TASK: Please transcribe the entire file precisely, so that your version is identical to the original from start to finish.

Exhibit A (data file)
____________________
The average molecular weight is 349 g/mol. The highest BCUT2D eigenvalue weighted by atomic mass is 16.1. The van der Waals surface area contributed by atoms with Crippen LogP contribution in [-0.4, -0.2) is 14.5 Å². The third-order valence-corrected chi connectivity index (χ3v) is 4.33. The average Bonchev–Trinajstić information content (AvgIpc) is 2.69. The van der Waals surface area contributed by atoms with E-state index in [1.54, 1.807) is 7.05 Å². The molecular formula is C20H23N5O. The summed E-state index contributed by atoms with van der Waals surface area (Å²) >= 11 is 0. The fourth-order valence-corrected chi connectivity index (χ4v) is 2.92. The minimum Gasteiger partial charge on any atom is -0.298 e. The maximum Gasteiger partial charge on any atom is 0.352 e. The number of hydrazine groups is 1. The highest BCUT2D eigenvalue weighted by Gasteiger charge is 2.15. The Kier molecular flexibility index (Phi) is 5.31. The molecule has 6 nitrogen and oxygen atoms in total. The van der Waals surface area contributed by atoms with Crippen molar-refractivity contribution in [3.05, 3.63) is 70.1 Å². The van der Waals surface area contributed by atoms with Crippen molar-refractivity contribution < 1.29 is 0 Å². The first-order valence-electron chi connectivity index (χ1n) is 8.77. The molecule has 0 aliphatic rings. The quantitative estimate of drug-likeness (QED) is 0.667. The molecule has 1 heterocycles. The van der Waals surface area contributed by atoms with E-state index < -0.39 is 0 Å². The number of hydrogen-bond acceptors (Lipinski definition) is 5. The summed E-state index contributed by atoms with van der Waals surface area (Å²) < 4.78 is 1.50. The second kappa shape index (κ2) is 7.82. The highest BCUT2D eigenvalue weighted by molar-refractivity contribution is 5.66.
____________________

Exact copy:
The average molecular weight is 349 g/mol. The highest BCUT2D eigenvalue weighted by atomic mass is 16.1. The van der Waals surface area contributed by atoms with Crippen LogP contribution in [-0.4, -0.2) is 14.5 Å². The third-order valence-corrected chi connectivity index (χ3v) is 4.33. The average Bonchev–Trinajstić information content (AvgIpc) is 2.69. The van der Waals surface area contributed by atoms with E-state index in [1.54, 1.807) is 7.05 Å². The molecular formula is C20H23N5O. The summed E-state index contributed by atoms with van der Waals surface area (Å²) >= 11 is 0. The fourth-order valence-corrected chi connectivity index (χ4v) is 2.92. The minimum Gasteiger partial charge on any atom is -0.298 e. The maximum Gasteiger partial charge on any atom is 0.352 e. The number of hydrazine groups is 1. The highest BCUT2D eigenvalue weighted by Gasteiger charge is 2.15. The Kier molecular flexibility index (Phi) is 5.31. The molecule has 6 nitrogen and oxygen atoms in total. The van der Waals surface area contributed by atoms with Crippen molar-refractivity contribution in [3.05, 3.63) is 70.1 Å². The van der Waals surface area contributed by atoms with Crippen molar-refractivity contribution < 1.29 is 0 Å². The first-order valence-electron chi connectivity index (χ1n) is 8.77. The molecule has 0 aliphatic rings. The quantitative estimate of drug-likeness (QED) is 0.667. The molecule has 1 heterocycles. The van der Waals surface area contributed by atoms with E-state index < -0.39 is 0 Å². The number of hydrogen-bond acceptors (Lipinski definition) is 5. The summed E-state index contributed by atoms with van der Waals surface area (Å²) < 4.78 is 1.50. The second kappa shape index (κ2) is 7.82. The highest BCUT2D eigenvalue weighted by molar-refractivity contribution is 5.66.